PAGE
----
Melinda Brown shows two-year-old grand-daughter Yasmine the Butterfly Cave Peter Stoop/Newcastle Herald

Aboriginal girls’ place of learning in jeopardy

Phil Cooke

A vital component of the Aboriginal girls’ wellbeing program, Sista Speak, is at risk because of a residential subdivision at West Wallsend in Lake Macquarie.

Sista Speak, run in partnership with schools and communities across NSW, helps Aboriginal girls develop cultural understanding. Formally launched in 2006, it also links students with community groups and local Aboriginal female role models.

Each term, participants engage in a variety of activities with a focus on Aboriginal culture and community connection.

For several years, students participating in Sista Speak in the Newcastle and the Hunter region have visited the Butterfly Cave at West Wallsend to connect with their culture.

The Butterfly Cave was traditionally used by Awabakal women as a place to give birth, bathe and engage in ceremonies. It continues to be an essential part of Awabakal cultural life, valued for its seclusion and as a safe haven hidden by a rock platform above.

The significance of the site was recognised by the NSW government in 2013 when it was declared an Aboriginal Place — the first women’s place to receive such recognition.

Awabakal women are quick to point out that the bushland surrounding the cave is considered equally as important, with the journey to and from the cave used to show Sista Speak girls the abundance of bush food and plants such as bakea that possess medicinal qualities.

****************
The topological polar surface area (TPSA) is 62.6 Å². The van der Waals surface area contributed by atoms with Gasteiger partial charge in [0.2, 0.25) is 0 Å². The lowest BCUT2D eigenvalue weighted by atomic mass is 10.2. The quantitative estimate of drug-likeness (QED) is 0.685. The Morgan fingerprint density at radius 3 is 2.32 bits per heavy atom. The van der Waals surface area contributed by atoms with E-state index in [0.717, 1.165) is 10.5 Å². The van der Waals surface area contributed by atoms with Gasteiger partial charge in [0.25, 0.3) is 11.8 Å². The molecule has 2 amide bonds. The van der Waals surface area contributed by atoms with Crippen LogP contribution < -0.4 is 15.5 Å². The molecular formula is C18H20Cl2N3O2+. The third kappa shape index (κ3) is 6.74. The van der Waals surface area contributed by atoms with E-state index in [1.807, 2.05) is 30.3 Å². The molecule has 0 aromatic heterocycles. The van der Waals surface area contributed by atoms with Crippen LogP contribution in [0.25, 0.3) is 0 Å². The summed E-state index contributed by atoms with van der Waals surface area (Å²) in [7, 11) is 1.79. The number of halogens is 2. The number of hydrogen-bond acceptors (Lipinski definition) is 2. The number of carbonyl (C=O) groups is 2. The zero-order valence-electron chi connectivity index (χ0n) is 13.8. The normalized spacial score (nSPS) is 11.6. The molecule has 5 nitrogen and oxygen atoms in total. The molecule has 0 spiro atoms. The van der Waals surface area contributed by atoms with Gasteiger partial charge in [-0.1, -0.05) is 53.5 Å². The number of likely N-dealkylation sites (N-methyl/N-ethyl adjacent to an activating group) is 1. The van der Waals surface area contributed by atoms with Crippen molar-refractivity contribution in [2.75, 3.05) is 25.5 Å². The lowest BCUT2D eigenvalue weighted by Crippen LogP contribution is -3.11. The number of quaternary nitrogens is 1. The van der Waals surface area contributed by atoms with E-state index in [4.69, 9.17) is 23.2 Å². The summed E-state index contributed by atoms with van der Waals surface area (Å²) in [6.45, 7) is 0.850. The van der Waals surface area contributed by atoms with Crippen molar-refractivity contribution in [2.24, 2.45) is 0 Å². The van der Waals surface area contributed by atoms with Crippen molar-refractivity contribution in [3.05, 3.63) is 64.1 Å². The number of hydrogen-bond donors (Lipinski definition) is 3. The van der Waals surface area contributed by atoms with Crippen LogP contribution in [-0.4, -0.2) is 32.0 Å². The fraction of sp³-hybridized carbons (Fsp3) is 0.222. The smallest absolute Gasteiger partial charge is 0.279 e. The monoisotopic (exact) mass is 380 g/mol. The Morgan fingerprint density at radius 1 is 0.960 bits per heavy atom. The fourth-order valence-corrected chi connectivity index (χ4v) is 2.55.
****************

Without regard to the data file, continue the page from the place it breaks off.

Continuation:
Unfortunately, the Appletree Grove Estate being developed by the Roche Group will see urban development encroach to within 20m of the Butterfly Cave, effectively destroying the context of the bush environment and exposing the cave itself to possible damage from construction vibration.

Awabakal women and others are driving a petition on, protesting that only a tiny amount of bushland would remain around the cave. They argue that significance of “place” to Aboriginal people is paramount and this connection does not rely on the presence of artefacts or visible evidence.

The Save the Butterfly Cave petition so far has been signed by more than 30,000 people in Australia and the world.

Sista Speak mentor Anne Andrews notes that the program is vital for Aboriginal girls seeking to explore their culture.

“They love visiting the cave and connecting with the past,” she said. “If the development proceeds and the cave is damaged from construction vibration we will be losing something that’s ancient and irreplaceable. How do you explain that to the kids?”

The petition encourages Roche Group to recognise the value in Aboriginal culture and amend its subdivision plans so that the cave can receive protection in perpetuity.

Phil Cooke teaches at Cessnock Public School and is a member of Federation Executive.